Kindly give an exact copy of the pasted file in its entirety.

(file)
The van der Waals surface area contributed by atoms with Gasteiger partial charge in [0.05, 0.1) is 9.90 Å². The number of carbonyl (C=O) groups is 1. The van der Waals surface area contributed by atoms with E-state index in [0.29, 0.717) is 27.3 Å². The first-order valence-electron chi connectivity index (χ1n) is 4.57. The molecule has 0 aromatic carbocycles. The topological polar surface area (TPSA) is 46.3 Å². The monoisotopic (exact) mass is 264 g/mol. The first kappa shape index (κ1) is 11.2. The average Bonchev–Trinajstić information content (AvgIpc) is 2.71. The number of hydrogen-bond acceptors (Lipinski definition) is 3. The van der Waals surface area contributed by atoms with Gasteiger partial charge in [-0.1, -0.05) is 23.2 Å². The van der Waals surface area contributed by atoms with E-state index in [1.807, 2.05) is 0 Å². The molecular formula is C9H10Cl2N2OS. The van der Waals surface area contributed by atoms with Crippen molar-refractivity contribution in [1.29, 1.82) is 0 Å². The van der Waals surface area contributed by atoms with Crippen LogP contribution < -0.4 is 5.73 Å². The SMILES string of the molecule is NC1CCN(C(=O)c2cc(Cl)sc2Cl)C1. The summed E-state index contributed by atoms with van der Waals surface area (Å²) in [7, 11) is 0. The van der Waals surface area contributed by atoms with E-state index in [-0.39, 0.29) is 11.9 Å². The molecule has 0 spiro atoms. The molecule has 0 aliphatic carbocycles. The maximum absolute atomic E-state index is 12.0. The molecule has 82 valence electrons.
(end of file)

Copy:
The van der Waals surface area contributed by atoms with Gasteiger partial charge in [0.05, 0.1) is 9.90 Å². The number of carbonyl (C=O) groups is 1. The van der Waals surface area contributed by atoms with E-state index in [0.29, 0.717) is 27.3 Å². The first-order valence-electron chi connectivity index (χ1n) is 4.57. The molecule has 0 aromatic carbocycles. The topological polar surface area (TPSA) is 46.3 Å². The monoisotopic (exact) mass is 264 g/mol. The first kappa shape index (κ1) is 11.2. The average Bonchev–Trinajstić information content (AvgIpc) is 2.71. The number of hydrogen-bond acceptors (Lipinski definition) is 3. The van der Waals surface area contributed by atoms with Gasteiger partial charge in [-0.1, -0.05) is 23.2 Å². The van der Waals surface area contributed by atoms with E-state index in [1.807, 2.05) is 0 Å². The molecular formula is C9H10Cl2N2OS. The van der Waals surface area contributed by atoms with Crippen molar-refractivity contribution in [1.29, 1.82) is 0 Å². The van der Waals surface area contributed by atoms with Crippen LogP contribution < -0.4 is 5.73 Å². The SMILES string of the molecule is NC1CCN(C(=O)c2cc(Cl)sc2Cl)C1. The summed E-state index contributed by atoms with van der Waals surface area (Å²) in [7, 11) is 0. The van der Waals surface area contributed by atoms with E-state index in [-0.39, 0.29) is 11.9 Å². The molecule has 0 spiro atoms. The molecule has 0 aliphatic carbocycles. The maximum absolute atomic E-state index is 12.0. The molecule has 82 valence electrons.